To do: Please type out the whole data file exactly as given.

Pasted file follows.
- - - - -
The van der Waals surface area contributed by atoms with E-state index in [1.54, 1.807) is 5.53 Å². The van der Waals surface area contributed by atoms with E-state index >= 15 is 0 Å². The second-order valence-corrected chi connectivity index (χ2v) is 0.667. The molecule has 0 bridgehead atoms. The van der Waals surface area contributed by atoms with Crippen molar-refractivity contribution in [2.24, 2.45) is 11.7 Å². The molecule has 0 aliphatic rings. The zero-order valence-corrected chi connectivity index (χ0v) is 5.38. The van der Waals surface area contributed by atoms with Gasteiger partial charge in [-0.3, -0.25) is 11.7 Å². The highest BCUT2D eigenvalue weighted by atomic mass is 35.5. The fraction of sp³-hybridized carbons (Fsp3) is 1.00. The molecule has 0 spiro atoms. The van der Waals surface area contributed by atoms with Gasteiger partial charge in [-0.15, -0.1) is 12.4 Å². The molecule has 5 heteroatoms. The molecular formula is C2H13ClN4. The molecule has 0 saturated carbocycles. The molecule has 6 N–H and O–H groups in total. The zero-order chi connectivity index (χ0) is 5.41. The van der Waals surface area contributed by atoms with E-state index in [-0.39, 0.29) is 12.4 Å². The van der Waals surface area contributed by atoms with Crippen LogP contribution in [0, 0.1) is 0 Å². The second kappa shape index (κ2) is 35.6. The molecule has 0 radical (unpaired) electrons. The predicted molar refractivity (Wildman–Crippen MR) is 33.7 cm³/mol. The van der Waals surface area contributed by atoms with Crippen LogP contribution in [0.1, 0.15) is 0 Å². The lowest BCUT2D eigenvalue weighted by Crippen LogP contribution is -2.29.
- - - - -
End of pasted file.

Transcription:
The van der Waals surface area contributed by atoms with E-state index in [1.54, 1.807) is 5.53 Å². The van der Waals surface area contributed by atoms with E-state index >= 15 is 0 Å². The second-order valence-corrected chi connectivity index (χ2v) is 0.667. The molecule has 0 bridgehead atoms. The van der Waals surface area contributed by atoms with Crippen molar-refractivity contribution in [2.24, 2.45) is 11.7 Å². The molecule has 0 aliphatic rings. The zero-order valence-corrected chi connectivity index (χ0v) is 5.38. The van der Waals surface area contributed by atoms with Gasteiger partial charge in [-0.3, -0.25) is 11.7 Å². The highest BCUT2D eigenvalue weighted by atomic mass is 35.5. The fraction of sp³-hybridized carbons (Fsp3) is 1.00. The molecule has 0 spiro atoms. The van der Waals surface area contributed by atoms with Gasteiger partial charge in [-0.15, -0.1) is 12.4 Å². The molecule has 5 heteroatoms. The molecular formula is C2H13ClN4. The molecule has 0 saturated carbocycles. The molecule has 6 N–H and O–H groups in total. The zero-order chi connectivity index (χ0) is 5.41. The van der Waals surface area contributed by atoms with E-state index in [-0.39, 0.29) is 12.4 Å². The van der Waals surface area contributed by atoms with Crippen LogP contribution in [0, 0.1) is 0 Å². The second kappa shape index (κ2) is 35.6. The molecule has 0 radical (unpaired) electrons. The predicted molar refractivity (Wildman–Crippen MR) is 33.7 cm³/mol. The van der Waals surface area contributed by atoms with Crippen LogP contribution in [0.1, 0.15) is 0 Å². The lowest BCUT2D eigenvalue weighted by Crippen LogP contribution is -2.29.